Indeed, it could be that the Supreme Court’s Religion Clauses doctrine is famously confused and confusing, not because religion is inherently “divisive,” not because scholars disagree about the content and relevance of the First Amendment’s original meaning, and not because that doctrine is the product of changing groups of judges, appointed by Presidents of different parties, with a range of values and commitments.  Instead, it could be that our constitutional doctrine and our thinking about religious freedom under law do not reflect, capture and translate very well the importance of particular institutions in the constitutional order and to the values that the First Amendment should serve.

Now, how does the infrastructure of religious freedom work?  How, exactly, do churches (and the like) shore up (and not just find shelter within) the freedom of religion?  It is clearly not by supplanting the freedom of the individual religious conscience as the ultimate beneficiary of religious freedom under law.  Quite the contrary.  As I have spelled out in more detail elsewhere, the existence and independence of religious institutions long served, and is still needed today, as – in John Courtney Murray’s words – the “social armature to the sacred order,” within which the individual human person could be “secure in all the freedoms that his sacredness demands.”

Of course, the days are long gone – and 2020 will not bring them back – when we could speak of the Church as the chief rival to, check upon and sometimes close partner with the State.  Today, in our religious-freedom doctrines and conversations, it is likely that the independence and autonomy of churches, and of religious institutions and associations generally are seen as deriving from the free-exercise or conscience rights of individual persons rather than as providing the basis for the exercise of those rights.  (Indeed, many would say, and perhaps celebrate the fact, that institutions are becoming less important to our religious, or “spiritual,” lives.)  It remains the case, though, that the existence and independence of religious institutions are needed to – quoting Murray again -- “check the encroachments of secular power and preserve [the] immunities” of our “basic human things.”  Murray was right to worry that the individual conscience, standing alone, is not up to the task of creating and sustaining the conditions necessary to ensure religious freedom; it is not, as he put it, “equal to the burden” of serving as the “sole authentic mediator of moral imperatives to the political order” and the “keystone of the modern experiment in freedom.”  An institutional approach to the Religion Clauses – an approach that is consistent with the reality of increasing pluralism and should therefore be attractive to progressives --  would recognize this worry, and have responding to it as its chief aim.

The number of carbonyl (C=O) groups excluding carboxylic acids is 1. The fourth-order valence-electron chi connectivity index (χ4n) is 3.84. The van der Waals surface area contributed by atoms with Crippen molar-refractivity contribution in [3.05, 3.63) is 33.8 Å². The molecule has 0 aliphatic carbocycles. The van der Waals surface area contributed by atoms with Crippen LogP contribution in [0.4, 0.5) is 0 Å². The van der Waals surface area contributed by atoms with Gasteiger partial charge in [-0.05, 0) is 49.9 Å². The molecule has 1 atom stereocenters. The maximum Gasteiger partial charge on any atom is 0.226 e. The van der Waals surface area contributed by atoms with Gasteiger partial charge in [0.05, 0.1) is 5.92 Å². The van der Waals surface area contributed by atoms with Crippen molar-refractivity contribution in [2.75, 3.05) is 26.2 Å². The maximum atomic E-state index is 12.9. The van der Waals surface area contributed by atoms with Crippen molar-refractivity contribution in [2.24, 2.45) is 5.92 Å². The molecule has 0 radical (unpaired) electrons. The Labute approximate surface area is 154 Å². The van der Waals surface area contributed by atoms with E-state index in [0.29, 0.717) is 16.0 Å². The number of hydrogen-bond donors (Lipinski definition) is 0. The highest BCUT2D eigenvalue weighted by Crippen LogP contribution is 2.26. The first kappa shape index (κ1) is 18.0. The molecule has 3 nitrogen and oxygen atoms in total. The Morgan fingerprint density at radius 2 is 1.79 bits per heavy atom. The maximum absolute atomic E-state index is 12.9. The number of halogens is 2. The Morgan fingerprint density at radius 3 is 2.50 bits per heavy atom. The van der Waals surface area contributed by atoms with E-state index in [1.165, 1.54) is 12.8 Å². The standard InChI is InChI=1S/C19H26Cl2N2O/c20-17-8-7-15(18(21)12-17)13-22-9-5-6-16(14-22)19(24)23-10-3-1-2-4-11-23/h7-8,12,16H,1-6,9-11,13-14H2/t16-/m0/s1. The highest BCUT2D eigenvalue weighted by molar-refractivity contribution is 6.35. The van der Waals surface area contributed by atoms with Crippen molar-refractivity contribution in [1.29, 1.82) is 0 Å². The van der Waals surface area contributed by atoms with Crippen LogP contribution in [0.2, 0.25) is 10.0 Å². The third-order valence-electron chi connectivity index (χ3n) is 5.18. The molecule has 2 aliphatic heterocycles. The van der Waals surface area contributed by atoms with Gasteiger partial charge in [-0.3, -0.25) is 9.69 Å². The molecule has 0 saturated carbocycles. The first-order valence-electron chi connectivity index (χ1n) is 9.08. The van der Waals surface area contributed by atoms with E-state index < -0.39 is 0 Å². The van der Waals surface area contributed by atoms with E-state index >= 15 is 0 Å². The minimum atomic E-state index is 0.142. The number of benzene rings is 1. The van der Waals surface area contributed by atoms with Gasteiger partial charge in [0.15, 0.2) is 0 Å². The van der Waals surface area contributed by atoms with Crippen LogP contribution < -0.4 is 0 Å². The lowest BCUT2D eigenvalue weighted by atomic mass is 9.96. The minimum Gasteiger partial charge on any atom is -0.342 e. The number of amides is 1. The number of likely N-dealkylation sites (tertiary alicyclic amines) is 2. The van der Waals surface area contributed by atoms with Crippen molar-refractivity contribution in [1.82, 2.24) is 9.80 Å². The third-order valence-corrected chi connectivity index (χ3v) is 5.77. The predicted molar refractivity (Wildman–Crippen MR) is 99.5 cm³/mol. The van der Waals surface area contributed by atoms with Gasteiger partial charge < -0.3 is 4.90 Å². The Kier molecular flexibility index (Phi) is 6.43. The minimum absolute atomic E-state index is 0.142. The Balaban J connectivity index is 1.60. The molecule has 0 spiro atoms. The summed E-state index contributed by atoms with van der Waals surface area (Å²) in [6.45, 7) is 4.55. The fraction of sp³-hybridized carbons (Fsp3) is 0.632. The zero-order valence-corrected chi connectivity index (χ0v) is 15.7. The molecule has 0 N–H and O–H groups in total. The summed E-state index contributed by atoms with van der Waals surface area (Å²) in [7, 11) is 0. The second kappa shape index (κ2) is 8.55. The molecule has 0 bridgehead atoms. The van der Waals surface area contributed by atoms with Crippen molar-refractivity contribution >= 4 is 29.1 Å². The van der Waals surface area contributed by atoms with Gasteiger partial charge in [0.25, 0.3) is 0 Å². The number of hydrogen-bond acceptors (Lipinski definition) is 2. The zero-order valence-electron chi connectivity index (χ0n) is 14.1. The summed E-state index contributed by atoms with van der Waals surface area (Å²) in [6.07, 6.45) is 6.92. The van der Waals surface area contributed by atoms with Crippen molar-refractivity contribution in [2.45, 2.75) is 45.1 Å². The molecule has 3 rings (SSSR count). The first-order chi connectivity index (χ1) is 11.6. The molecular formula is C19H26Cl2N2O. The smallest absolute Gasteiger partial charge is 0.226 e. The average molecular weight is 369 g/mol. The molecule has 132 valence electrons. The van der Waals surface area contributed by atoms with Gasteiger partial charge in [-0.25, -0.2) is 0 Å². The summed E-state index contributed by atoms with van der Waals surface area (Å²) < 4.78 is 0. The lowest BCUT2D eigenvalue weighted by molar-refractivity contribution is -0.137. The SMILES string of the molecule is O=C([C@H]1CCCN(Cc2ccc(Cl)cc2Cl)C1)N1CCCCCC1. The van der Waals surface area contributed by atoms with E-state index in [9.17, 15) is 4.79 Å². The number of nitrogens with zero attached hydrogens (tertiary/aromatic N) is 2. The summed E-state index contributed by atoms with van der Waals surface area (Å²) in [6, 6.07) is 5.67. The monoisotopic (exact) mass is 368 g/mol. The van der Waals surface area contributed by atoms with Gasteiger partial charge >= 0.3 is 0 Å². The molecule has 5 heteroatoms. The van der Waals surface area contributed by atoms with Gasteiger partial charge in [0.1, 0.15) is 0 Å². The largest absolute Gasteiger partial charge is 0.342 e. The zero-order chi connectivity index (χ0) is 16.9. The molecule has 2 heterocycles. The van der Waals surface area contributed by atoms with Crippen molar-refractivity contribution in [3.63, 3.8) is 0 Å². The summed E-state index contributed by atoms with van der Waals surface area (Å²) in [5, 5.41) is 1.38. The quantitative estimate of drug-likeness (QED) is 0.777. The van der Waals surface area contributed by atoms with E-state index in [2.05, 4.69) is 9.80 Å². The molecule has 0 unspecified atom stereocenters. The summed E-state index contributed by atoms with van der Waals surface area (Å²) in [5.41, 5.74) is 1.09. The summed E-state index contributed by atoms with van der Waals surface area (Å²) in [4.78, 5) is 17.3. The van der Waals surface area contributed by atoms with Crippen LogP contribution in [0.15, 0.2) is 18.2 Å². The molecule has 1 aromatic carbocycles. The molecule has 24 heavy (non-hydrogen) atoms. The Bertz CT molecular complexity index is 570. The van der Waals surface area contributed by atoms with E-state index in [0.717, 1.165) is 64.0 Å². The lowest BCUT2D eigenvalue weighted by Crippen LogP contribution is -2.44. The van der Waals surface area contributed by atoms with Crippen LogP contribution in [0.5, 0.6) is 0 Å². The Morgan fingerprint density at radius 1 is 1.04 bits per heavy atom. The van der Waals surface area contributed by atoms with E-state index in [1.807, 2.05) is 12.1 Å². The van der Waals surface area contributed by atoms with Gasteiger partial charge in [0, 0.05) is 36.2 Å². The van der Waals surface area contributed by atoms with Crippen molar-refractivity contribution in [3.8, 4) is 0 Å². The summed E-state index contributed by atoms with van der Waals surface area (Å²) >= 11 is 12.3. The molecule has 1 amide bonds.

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Richard W. Garnett is Associate Dean and Professor of Law at the University of Nortre Dame Law School. He will be appearing on Saturday's "Individual Rights Panel" with Elizabeth Emens (Columbia Law School, "Disability's Force"), Paul Horwitz (The University of Alabama School of Law, "The First Amendment in 2020: An Institutional Perspective"), and Alice Ristroph (Seton Hall University School of Law, "Discrimination, Violence, and the Constitution").
 

Religion and Division

Crosspost from Balkinization